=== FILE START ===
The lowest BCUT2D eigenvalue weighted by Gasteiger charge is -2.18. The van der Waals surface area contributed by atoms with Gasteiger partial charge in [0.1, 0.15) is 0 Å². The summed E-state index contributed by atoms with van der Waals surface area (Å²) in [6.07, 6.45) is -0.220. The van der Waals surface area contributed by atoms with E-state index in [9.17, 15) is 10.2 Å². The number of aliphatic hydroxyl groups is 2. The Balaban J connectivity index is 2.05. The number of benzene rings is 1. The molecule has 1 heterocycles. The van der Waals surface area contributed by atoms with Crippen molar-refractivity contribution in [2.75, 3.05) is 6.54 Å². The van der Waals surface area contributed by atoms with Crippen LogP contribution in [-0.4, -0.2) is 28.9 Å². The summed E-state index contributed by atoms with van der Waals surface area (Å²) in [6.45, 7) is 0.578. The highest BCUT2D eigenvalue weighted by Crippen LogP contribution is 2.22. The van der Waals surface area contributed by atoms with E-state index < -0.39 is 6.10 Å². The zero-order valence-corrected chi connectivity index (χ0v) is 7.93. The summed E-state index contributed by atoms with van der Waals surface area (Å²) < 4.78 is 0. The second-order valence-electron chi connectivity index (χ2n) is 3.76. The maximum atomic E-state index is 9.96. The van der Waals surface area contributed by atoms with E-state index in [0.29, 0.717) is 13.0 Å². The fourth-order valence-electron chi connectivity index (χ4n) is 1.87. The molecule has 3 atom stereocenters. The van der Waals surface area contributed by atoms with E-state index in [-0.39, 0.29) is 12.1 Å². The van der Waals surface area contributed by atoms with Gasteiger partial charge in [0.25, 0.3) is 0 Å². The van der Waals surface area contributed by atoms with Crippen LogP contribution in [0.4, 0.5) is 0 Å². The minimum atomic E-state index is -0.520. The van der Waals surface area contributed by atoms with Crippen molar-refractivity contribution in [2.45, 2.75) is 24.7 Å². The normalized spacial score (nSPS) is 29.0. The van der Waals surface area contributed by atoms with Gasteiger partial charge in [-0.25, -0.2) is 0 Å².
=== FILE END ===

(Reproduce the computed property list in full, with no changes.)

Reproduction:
The lowest BCUT2D eigenvalue weighted by Gasteiger charge is -2.18. The van der Waals surface area contributed by atoms with Gasteiger partial charge in [0.1, 0.15) is 0 Å². The summed E-state index contributed by atoms with van der Waals surface area (Å²) in [6.07, 6.45) is -0.220. The van der Waals surface area contributed by atoms with E-state index in [9.17, 15) is 10.2 Å². The number of aliphatic hydroxyl groups is 2. The Balaban J connectivity index is 2.05. The number of benzene rings is 1. The molecule has 1 heterocycles. The van der Waals surface area contributed by atoms with Crippen molar-refractivity contribution in [2.75, 3.05) is 6.54 Å². The van der Waals surface area contributed by atoms with Crippen LogP contribution in [-0.4, -0.2) is 28.9 Å². The summed E-state index contributed by atoms with van der Waals surface area (Å²) in [6.45, 7) is 0.578. The highest BCUT2D eigenvalue weighted by Crippen LogP contribution is 2.22. The van der Waals surface area contributed by atoms with E-state index < -0.39 is 6.10 Å². The zero-order valence-corrected chi connectivity index (χ0v) is 7.93. The summed E-state index contributed by atoms with van der Waals surface area (Å²) < 4.78 is 0. The second-order valence-electron chi connectivity index (χ2n) is 3.76. The maximum atomic E-state index is 9.96. The van der Waals surface area contributed by atoms with E-state index in [0.29, 0.717) is 13.0 Å². The fourth-order valence-electron chi connectivity index (χ4n) is 1.87. The molecule has 3 atom stereocenters. The van der Waals surface area contributed by atoms with E-state index in [-0.39, 0.29) is 12.1 Å². The van der Waals surface area contributed by atoms with Gasteiger partial charge in [0.25, 0.3) is 0 Å². The van der Waals surface area contributed by atoms with Crippen LogP contribution in [0.4, 0.5) is 0 Å². The minimum atomic E-state index is -0.520. The van der Waals surface area contributed by atoms with Crippen molar-refractivity contribution in [2.45, 2.75) is 24.7 Å². The normalized spacial score (nSPS) is 29.0. The van der Waals surface area contributed by atoms with Gasteiger partial charge in [-0.25, -0.2) is 0 Å².